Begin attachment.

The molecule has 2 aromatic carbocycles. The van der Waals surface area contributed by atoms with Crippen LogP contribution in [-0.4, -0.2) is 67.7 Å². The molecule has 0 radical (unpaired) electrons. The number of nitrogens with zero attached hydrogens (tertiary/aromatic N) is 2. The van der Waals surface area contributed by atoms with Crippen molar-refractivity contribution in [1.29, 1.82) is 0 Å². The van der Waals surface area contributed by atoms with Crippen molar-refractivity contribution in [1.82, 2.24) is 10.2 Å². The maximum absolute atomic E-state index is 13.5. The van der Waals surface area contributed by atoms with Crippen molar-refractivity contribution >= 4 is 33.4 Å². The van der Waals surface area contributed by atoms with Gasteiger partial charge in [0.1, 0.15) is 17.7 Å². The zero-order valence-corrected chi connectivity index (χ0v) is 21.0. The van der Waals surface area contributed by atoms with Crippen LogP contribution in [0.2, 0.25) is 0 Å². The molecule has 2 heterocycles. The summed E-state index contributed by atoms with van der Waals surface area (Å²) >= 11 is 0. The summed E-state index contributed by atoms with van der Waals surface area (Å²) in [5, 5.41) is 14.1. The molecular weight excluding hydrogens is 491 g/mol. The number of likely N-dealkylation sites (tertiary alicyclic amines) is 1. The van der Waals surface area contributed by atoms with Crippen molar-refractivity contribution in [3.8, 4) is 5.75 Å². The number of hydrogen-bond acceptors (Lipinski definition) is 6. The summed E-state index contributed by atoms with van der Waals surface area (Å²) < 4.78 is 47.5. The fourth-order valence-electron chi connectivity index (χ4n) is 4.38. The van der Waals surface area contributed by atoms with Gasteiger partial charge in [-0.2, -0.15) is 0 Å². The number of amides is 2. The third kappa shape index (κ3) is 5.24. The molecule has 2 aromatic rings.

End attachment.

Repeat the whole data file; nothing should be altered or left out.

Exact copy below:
The molecule has 2 aromatic carbocycles. The van der Waals surface area contributed by atoms with Crippen LogP contribution in [-0.4, -0.2) is 67.7 Å². The molecule has 0 radical (unpaired) electrons. The number of nitrogens with zero attached hydrogens (tertiary/aromatic N) is 2. The van der Waals surface area contributed by atoms with Crippen molar-refractivity contribution in [1.29, 1.82) is 0 Å². The van der Waals surface area contributed by atoms with Crippen molar-refractivity contribution in [1.82, 2.24) is 10.2 Å². The maximum absolute atomic E-state index is 13.5. The van der Waals surface area contributed by atoms with Crippen molar-refractivity contribution >= 4 is 33.4 Å². The van der Waals surface area contributed by atoms with Gasteiger partial charge in [0.1, 0.15) is 17.7 Å². The zero-order valence-corrected chi connectivity index (χ0v) is 21.0. The van der Waals surface area contributed by atoms with Crippen LogP contribution in [0.2, 0.25) is 0 Å². The molecule has 2 heterocycles. The summed E-state index contributed by atoms with van der Waals surface area (Å²) >= 11 is 0. The summed E-state index contributed by atoms with van der Waals surface area (Å²) in [5, 5.41) is 14.1. The molecular weight excluding hydrogens is 491 g/mol. The number of likely N-dealkylation sites (tertiary alicyclic amines) is 1. The van der Waals surface area contributed by atoms with Crippen molar-refractivity contribution in [3.8, 4) is 5.75 Å². The number of hydrogen-bond acceptors (Lipinski definition) is 6. The summed E-state index contributed by atoms with van der Waals surface area (Å²) < 4.78 is 47.5. The fourth-order valence-electron chi connectivity index (χ4n) is 4.38. The van der Waals surface area contributed by atoms with Gasteiger partial charge in [-0.2, -0.15) is 0 Å². The number of amides is 2. The third kappa shape index (κ3) is 5.24. The molecule has 2 aromatic rings.